Friday, November 26, 2010

It takes a village...

Thanksgiving on the Tidball ranch; a fantastic tradition that brings together family, friends, land, sky, and the creatures therein. Jim and Keith, each having shot multiple deer, felt sorry for my state of deprivation (22 hours in the stand and no deer seen) and devised a plan to push something past me.

The morn dawned grey and windy, strong out of the SE, so we drove around to the W of Keith’s back field and worked our way E. I wore my throwback hunter red and black plaid Woolrich coat that belonged to my grandfather. Jim and I each sat on a fencerow, and Keith chose the hickory lot. A brush-busting neighbor paid me a visit, having managed to sit on his stand for an entire 20 minutes!! After departing, he pushed out a couple of deer a couple hundred yards away. My deer shotgun is pretty low tech (smoothbore and no scope). It is more like bowhunting (gotta upgrade) so a few hundred yards feels like the next county. Probably they had been working their way right to me, but at least I had seen deer.

We regrouped. Keith had seen deer as well: a buck and four does. I still hunted my way along the N fenceline toward a good stand just off the corner of the field and with a good view as well of the big gully. A buck jumped up when I was about 30 yards away, but flashed through the thick stuff and was gone. No shot. I settled into the stand and Keith and Jim began a slow push toward me. Movement in the brush along the fenceline. A coyote! Despite farm protocols that suggest I should take advantage, I really didn’t want to shoot the dang thing.

I still wanted a deer.

About 5 minutes later, from where the coyote disappeared, I caught movement. A doe (or so I thought), working her way toward me, down in one of the smaller gullies that drop into the main branch. About 50 yards. She was coming closer but I saw that if she stayed in the gully, she would soon be below my line of sight. She showed me some chest and I held behind the shoulder and touched the trigger. She tumbled, letting out a bloodcurdling bawl that Jim heard from a couple hundred yards away. She lunged to her feet and then crashed down again, and lay still, white belly toward me. I sat still for 5-10 minutes, watching.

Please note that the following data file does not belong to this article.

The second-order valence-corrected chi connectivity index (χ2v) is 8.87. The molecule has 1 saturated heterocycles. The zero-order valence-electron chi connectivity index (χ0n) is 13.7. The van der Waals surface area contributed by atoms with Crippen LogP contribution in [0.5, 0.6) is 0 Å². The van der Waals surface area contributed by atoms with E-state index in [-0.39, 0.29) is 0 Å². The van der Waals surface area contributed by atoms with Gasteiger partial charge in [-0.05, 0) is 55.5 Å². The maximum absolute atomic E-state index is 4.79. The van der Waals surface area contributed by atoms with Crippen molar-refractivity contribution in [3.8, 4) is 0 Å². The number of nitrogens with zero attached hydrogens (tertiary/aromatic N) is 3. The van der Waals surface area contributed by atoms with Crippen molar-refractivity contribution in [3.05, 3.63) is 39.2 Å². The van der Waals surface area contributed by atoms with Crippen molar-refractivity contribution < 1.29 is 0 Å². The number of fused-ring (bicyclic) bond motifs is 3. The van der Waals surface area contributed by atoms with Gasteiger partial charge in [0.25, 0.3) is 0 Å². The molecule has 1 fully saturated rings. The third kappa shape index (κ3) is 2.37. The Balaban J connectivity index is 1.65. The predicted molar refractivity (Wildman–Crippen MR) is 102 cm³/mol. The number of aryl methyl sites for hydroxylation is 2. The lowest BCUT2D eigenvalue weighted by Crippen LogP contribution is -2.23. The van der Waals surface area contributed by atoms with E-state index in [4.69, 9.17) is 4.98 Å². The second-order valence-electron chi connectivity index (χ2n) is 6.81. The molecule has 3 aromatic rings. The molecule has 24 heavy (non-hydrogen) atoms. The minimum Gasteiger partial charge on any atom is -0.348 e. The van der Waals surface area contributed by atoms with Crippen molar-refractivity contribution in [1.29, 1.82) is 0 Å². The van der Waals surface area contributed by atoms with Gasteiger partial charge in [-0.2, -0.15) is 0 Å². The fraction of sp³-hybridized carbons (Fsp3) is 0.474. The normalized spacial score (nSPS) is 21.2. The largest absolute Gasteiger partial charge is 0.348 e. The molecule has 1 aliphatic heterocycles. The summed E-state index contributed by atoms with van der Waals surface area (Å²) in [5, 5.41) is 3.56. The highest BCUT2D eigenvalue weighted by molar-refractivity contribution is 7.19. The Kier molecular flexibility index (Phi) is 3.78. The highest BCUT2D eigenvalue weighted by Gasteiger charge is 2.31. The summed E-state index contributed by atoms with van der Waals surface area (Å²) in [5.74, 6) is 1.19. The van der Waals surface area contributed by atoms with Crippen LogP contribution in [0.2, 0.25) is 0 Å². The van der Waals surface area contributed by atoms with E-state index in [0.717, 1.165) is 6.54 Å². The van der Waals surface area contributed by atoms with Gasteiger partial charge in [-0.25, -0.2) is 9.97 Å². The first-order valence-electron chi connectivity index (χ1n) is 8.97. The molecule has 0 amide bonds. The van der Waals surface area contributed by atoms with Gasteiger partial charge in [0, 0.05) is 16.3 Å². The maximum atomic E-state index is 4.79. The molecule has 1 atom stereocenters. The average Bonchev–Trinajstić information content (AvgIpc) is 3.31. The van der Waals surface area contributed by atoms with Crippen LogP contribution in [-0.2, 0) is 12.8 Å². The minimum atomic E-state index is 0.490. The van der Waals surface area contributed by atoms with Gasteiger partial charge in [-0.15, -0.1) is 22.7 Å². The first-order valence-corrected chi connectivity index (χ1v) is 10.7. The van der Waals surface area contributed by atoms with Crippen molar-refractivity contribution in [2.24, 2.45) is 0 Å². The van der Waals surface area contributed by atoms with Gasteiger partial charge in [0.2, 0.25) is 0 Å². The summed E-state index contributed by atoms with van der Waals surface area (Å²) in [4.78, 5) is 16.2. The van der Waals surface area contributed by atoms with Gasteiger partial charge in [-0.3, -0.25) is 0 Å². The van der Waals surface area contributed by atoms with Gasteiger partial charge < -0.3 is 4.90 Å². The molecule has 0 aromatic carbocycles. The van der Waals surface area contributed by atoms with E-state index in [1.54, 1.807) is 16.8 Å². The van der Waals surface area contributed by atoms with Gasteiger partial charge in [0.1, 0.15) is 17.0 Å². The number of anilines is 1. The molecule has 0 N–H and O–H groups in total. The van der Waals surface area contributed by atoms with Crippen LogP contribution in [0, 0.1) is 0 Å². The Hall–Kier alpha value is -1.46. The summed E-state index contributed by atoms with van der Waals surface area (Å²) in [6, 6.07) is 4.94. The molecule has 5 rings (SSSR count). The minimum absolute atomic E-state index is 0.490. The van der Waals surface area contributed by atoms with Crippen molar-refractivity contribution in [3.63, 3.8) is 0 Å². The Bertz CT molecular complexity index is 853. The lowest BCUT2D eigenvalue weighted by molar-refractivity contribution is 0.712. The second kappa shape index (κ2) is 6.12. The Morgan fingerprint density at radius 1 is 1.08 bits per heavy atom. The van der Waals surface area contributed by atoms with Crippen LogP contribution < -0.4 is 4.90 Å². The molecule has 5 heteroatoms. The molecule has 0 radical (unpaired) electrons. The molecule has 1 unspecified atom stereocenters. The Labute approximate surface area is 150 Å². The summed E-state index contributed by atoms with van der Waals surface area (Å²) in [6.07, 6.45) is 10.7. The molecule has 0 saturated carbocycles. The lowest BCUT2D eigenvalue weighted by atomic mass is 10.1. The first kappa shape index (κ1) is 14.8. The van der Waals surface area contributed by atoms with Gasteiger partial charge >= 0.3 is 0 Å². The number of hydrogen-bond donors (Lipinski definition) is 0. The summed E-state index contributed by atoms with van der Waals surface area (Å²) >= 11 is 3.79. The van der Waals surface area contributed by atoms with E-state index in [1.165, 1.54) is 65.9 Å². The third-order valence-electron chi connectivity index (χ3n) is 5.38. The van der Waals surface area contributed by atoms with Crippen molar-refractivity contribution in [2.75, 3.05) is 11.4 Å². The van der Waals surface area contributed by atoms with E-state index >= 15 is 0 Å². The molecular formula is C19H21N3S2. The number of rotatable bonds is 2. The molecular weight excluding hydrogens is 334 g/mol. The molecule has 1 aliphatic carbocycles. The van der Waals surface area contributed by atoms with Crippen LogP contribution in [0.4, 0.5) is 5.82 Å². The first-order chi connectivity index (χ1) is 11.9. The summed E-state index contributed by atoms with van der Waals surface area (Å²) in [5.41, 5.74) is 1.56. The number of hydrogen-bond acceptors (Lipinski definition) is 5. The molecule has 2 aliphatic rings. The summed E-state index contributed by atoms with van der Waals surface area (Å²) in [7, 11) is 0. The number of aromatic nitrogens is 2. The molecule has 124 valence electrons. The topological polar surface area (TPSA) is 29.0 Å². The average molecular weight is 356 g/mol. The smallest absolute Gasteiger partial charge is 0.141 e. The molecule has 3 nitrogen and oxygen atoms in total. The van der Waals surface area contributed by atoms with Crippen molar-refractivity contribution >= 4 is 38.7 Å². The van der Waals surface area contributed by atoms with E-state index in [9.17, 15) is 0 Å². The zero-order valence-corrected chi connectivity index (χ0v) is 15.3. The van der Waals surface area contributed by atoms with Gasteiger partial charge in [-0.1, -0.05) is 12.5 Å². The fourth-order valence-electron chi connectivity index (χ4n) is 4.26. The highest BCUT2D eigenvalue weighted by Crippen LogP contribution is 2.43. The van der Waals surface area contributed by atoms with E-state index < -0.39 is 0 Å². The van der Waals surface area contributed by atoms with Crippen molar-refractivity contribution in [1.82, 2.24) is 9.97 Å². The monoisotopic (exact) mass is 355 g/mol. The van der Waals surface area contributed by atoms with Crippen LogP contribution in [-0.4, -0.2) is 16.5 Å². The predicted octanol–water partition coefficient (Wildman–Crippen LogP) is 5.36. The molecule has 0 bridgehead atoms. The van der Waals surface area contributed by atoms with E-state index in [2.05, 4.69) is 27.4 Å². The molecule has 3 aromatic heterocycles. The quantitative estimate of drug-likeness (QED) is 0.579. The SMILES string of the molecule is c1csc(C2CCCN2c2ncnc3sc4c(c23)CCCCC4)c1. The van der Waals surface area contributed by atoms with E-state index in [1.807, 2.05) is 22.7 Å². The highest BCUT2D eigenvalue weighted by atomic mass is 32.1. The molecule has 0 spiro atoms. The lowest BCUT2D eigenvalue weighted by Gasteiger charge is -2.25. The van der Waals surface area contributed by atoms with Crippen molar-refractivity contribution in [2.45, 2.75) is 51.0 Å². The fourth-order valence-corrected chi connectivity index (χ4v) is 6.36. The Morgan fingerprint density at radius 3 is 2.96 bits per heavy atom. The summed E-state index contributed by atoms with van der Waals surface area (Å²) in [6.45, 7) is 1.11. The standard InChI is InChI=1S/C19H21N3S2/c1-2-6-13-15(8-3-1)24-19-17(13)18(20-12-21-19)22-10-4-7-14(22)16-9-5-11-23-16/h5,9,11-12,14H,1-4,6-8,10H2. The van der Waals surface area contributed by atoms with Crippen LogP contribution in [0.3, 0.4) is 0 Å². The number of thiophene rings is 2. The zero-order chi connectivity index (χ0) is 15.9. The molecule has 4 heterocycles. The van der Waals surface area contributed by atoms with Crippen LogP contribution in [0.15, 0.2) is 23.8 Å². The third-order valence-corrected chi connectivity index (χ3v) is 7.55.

Dead deer.

I still hadn’t moved, but then suddenly she was on her feet, lunging away, too thick for a shot. I called to the boys and told them to watch out. Jim walked toward me along the fence, where I had last seen the deer. I still expected it to be dead along the fenceline.

A single shot from Jim. “Great,” I thought, “the finishing shot”. My heart sank, though, when Jim’s shot was followed by another, 10 seconds later. The deer was on the run, the chase was on, and my role was that of the guy trying to piece it together from afar. More shots from the gully. A call from Keith. “The deer is down!”. Relief. Followed by more shots. “What the ****?”

The deer was running the gully, with Jim following and Keith racing to outflank. He made it, to the promontory that overlooks “possum flats” where we dragged out his deer a couple of days earlier. The deer was trying to climb out of the gully to the east. If he made it to the open field, he’d be across route 89 and into the marsh on the other side. Keith hit him again, from ~150 yards across the gully, and down he went.

Only to get back up again.

To be hit at last from Jim. Bang. Dead deer.

Mostly. After yet another shot in the neck.

I have never seen an animal that wanted to live so much, that fought so hard, as this guy (as he turned out to be a button buck). Altogether we hit him five times. I surely am not proud of this, but I am proud of how well we coordinated as a team. Without the team effort, he surely would have not been ours. Much to be thankful for here—the winter meat yes, but so much more.


KGT (aka Cagey) said...

Great writeup, great Thanksgiving! Don't forget to report your deer-

Love the old-school plaid.

Dr. Dirt said...

Uncle Rich. Had I been there... he'd probably have gotten away. Great story. Nice Hilary Clinton reference.

Jim Tantillo said...

whaddya think? we can classify this one under "smoky shells," no?

Anonymous said...

smokey shells, heaps o'

Vicar(ious) said...

On retrospect, should I have tagged this deer under the 'blendinator' label???